On the first day, Hitler shook hands only with the German victors and then left the stadium. Olympic committee officials insisted Hitler greet every medalist or none at all. Hitler opted for the latter and skipped all further medal presentations, but the press quickly jumped on the story that Hitler angrily stormed out of the stadium and refused to shake hands with Jesse Owens. Ever the better man, Jesse Owens recounted the event: "When I passed the Chancellor he arose, waved his hand at me, and I waved back at him. I think the writers showed bad taste in criticizing the man of the hour in Germany".

Albert Speer, Hitler's architect and later war armaments minister, recollected: "Each of the German victories, and there were a surprising number of these, made Hitler happy, but he was highly annoyed by the series of triumphs by the marvelous colored American runner, Jesse Owens. People whose antecedents came from the jungle were primitive, Hitler said with a shrug; their physiques were stronger than those of civilized whites and hence should be excluded from future games."

Meanwhile in foreign Germany Owens was cheered enthusiastically by 110,000 people in Berlin's Olympic Stadium, with Germans on the streets seeking his autograph. Owens was allowed to travel with and stay in the same hotels as whites in Germany, but after a New York City ticker-tape parade of Fifth Avenue in his honor, Owens had to ride the freight elevator at the Waldorf-Astoria to reach the reception honoring him.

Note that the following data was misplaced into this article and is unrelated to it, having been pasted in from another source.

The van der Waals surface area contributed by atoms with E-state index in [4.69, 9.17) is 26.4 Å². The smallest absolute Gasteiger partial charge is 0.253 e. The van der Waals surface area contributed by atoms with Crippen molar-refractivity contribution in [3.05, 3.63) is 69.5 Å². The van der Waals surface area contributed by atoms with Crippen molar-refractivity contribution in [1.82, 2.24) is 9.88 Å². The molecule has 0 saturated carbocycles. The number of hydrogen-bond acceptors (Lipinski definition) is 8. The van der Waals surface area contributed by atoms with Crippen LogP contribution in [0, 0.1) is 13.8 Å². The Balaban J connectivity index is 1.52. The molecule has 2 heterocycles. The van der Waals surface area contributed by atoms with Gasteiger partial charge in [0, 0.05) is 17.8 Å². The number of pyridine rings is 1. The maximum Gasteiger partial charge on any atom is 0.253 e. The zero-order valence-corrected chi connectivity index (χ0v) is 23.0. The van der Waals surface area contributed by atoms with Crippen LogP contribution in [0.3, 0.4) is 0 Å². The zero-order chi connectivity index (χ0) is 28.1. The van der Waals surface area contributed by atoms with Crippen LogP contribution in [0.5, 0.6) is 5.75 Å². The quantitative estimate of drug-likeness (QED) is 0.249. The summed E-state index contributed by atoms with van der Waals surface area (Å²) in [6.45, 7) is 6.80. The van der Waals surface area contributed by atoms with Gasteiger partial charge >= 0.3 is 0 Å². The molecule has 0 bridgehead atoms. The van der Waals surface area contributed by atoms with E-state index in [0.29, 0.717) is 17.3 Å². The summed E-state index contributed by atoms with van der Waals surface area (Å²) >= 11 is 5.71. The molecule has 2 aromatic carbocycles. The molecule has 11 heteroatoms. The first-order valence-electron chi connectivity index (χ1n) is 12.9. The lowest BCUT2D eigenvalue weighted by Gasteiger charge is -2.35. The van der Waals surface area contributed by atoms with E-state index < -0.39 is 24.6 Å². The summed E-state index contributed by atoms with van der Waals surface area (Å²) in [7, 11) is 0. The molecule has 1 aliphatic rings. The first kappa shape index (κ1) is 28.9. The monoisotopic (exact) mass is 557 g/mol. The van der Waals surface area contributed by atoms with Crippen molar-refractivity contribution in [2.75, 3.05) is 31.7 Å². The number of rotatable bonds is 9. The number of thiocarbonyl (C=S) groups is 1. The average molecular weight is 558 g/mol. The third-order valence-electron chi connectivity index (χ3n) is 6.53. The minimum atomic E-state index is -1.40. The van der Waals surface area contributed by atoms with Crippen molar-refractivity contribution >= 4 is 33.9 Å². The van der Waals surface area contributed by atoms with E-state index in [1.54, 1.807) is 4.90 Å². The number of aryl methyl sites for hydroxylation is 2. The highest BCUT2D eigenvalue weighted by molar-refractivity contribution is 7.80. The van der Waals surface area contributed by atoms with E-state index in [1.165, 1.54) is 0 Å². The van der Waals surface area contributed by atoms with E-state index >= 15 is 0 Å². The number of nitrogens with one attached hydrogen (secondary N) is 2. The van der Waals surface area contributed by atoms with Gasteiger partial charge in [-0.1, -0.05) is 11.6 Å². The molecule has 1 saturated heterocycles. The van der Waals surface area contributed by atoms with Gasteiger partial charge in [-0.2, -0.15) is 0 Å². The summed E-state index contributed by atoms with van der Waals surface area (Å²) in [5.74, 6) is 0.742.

Since his birth, Jesse Owens had felt the slights, inequalities and blatant racism from his country and later stated, "Hitler didn't snub me, it was FDR who snubbed me. The president didn't even send me a telegram." Jesse Owens was never invited to the White House nor bestowed honors by presidents Franklin D. Roosevelt (FDR) or his successor during their terms. In 1955, President Dwight D. Eisenhower honored Owens by naming him an "Ambassador of Sports."

Jesse Owens struggled financially after the Olympics and had a hard time even completing his college degree. Despite the four gold medals Jesse Owens brought home for his country, he was soon relegated to the second class citizen status African Americans found themselves in during the 1930's and 1940's. Interested in using the status of his name, Jesse Owens was offered a variety of endorsements and jobs. Some people wanted him to race against horses and cars for publicity, others offers were less outrageous. While some deals went awry, others brought him enough money to survive. He was soon appointed director of minority employment at the Ford Motor Company, but later became the secretary of the Illinois Athletic Commission and the Illinois Youth Commission. He was also able to gain enough sponsorship to host the first-ever Youth Olympic Games in Chicago.

In 1976, Jesse Owens was awarded one of the greatest awards an American citizen can be awarded. President Gerald R. Fordawarded him with the Medal of Freedom. Jesse overcame segregation, racism, and bigotry to prove to the world that African-Americans belonged in the world of athletics. Several years later, on March 31, 1980, Jesse Owens, 66, died in Tucson from complications due to cancer. Ten years after his death, Jesse Owens was posthumously awarded the Congressional Gold Medal by President George Bush in 1990.

Click on the links below for detailed information and photos on African American athletes who rose to the top of their field